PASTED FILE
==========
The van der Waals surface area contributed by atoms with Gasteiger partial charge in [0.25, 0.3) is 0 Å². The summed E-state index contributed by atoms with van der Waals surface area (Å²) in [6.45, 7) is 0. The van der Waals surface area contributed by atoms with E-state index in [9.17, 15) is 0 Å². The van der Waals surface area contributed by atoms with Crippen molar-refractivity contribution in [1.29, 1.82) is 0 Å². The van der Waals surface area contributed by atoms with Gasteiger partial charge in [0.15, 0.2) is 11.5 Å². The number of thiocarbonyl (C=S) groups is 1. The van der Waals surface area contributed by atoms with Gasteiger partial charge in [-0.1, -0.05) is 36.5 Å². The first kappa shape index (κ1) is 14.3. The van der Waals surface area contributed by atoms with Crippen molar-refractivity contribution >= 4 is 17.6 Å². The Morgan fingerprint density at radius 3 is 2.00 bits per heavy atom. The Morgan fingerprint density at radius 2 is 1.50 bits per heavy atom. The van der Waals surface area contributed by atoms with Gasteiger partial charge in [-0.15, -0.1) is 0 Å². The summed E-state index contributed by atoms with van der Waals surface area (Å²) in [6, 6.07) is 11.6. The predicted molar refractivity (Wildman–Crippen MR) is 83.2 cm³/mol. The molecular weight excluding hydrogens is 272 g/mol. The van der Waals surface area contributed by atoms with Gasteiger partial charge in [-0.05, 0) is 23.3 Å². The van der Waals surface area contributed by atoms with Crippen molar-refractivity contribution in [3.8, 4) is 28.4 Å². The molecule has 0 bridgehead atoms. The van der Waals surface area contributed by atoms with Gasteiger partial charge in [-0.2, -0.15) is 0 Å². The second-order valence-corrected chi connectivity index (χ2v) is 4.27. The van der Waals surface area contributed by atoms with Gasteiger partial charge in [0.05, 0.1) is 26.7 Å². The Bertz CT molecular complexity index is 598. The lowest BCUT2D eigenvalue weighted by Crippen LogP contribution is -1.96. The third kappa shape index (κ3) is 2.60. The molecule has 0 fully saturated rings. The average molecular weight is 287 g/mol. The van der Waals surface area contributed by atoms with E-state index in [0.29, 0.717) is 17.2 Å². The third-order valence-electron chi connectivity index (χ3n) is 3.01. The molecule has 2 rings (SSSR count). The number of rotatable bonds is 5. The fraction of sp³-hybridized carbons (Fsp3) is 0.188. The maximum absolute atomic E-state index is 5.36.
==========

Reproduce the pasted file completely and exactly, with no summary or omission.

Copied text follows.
The van der Waals surface area contributed by atoms with Gasteiger partial charge in [0.25, 0.3) is 0 Å². The summed E-state index contributed by atoms with van der Waals surface area (Å²) in [6.45, 7) is 0. The van der Waals surface area contributed by atoms with E-state index in [9.17, 15) is 0 Å². The van der Waals surface area contributed by atoms with Crippen molar-refractivity contribution in [1.29, 1.82) is 0 Å². The van der Waals surface area contributed by atoms with Gasteiger partial charge in [0.15, 0.2) is 11.5 Å². The number of thiocarbonyl (C=S) groups is 1. The van der Waals surface area contributed by atoms with Gasteiger partial charge in [-0.1, -0.05) is 36.5 Å². The first kappa shape index (κ1) is 14.3. The van der Waals surface area contributed by atoms with Crippen molar-refractivity contribution >= 4 is 17.6 Å². The Morgan fingerprint density at radius 3 is 2.00 bits per heavy atom. The Morgan fingerprint density at radius 2 is 1.50 bits per heavy atom. The van der Waals surface area contributed by atoms with Gasteiger partial charge in [-0.15, -0.1) is 0 Å². The summed E-state index contributed by atoms with van der Waals surface area (Å²) in [6, 6.07) is 11.6. The predicted molar refractivity (Wildman–Crippen MR) is 83.2 cm³/mol. The molecular weight excluding hydrogens is 272 g/mol. The van der Waals surface area contributed by atoms with Gasteiger partial charge in [-0.05, 0) is 23.3 Å². The van der Waals surface area contributed by atoms with Crippen molar-refractivity contribution in [3.8, 4) is 28.4 Å². The molecule has 0 bridgehead atoms. The van der Waals surface area contributed by atoms with Gasteiger partial charge in [-0.2, -0.15) is 0 Å². The second-order valence-corrected chi connectivity index (χ2v) is 4.27. The van der Waals surface area contributed by atoms with Gasteiger partial charge in [0.05, 0.1) is 26.7 Å². The Bertz CT molecular complexity index is 598. The lowest BCUT2D eigenvalue weighted by Crippen LogP contribution is -1.96. The third kappa shape index (κ3) is 2.60. The molecule has 0 fully saturated rings. The average molecular weight is 287 g/mol. The van der Waals surface area contributed by atoms with E-state index in [0.29, 0.717) is 17.2 Å². The third-order valence-electron chi connectivity index (χ3n) is 3.01. The molecule has 2 rings (SSSR count). The number of rotatable bonds is 5. The fraction of sp³-hybridized carbons (Fsp3) is 0.188. The maximum absolute atomic E-state index is 5.36.